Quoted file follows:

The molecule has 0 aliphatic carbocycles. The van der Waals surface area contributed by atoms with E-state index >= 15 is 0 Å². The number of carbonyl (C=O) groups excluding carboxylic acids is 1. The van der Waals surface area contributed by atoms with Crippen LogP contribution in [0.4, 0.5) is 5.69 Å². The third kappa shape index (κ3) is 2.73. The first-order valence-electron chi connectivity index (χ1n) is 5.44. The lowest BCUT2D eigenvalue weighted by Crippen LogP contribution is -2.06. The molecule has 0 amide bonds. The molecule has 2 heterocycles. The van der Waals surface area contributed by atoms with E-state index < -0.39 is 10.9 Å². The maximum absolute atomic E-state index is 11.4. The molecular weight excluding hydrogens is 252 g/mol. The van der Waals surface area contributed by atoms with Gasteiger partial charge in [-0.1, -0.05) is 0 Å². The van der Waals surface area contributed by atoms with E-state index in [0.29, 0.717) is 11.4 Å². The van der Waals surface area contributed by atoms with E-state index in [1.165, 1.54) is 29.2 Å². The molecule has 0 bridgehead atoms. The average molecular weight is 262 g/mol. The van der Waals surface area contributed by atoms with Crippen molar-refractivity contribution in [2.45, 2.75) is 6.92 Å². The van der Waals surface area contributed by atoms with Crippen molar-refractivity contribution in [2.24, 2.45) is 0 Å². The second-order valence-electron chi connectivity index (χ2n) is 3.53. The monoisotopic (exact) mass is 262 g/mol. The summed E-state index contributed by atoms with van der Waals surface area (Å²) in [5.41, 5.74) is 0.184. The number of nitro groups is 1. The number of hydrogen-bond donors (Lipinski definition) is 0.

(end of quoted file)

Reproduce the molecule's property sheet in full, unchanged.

The molecule has 0 aliphatic carbocycles. The van der Waals surface area contributed by atoms with E-state index >= 15 is 0 Å². The number of carbonyl (C=O) groups excluding carboxylic acids is 1. The van der Waals surface area contributed by atoms with Crippen LogP contribution in [0.4, 0.5) is 5.69 Å². The third kappa shape index (κ3) is 2.73. The first-order valence-electron chi connectivity index (χ1n) is 5.44. The lowest BCUT2D eigenvalue weighted by Crippen LogP contribution is -2.06. The molecule has 0 amide bonds. The molecule has 2 heterocycles. The van der Waals surface area contributed by atoms with E-state index < -0.39 is 10.9 Å². The maximum absolute atomic E-state index is 11.4. The molecular weight excluding hydrogens is 252 g/mol. The van der Waals surface area contributed by atoms with Gasteiger partial charge in [-0.1, -0.05) is 0 Å². The van der Waals surface area contributed by atoms with E-state index in [0.29, 0.717) is 11.4 Å². The van der Waals surface area contributed by atoms with E-state index in [1.165, 1.54) is 29.2 Å². The molecule has 0 bridgehead atoms. The average molecular weight is 262 g/mol. The van der Waals surface area contributed by atoms with Crippen molar-refractivity contribution in [2.45, 2.75) is 6.92 Å². The van der Waals surface area contributed by atoms with Crippen molar-refractivity contribution in [2.24, 2.45) is 0 Å². The second-order valence-electron chi connectivity index (χ2n) is 3.53. The monoisotopic (exact) mass is 262 g/mol. The summed E-state index contributed by atoms with van der Waals surface area (Å²) in [5.41, 5.74) is 0.184. The number of nitro groups is 1. The number of hydrogen-bond donors (Lipinski definition) is 0.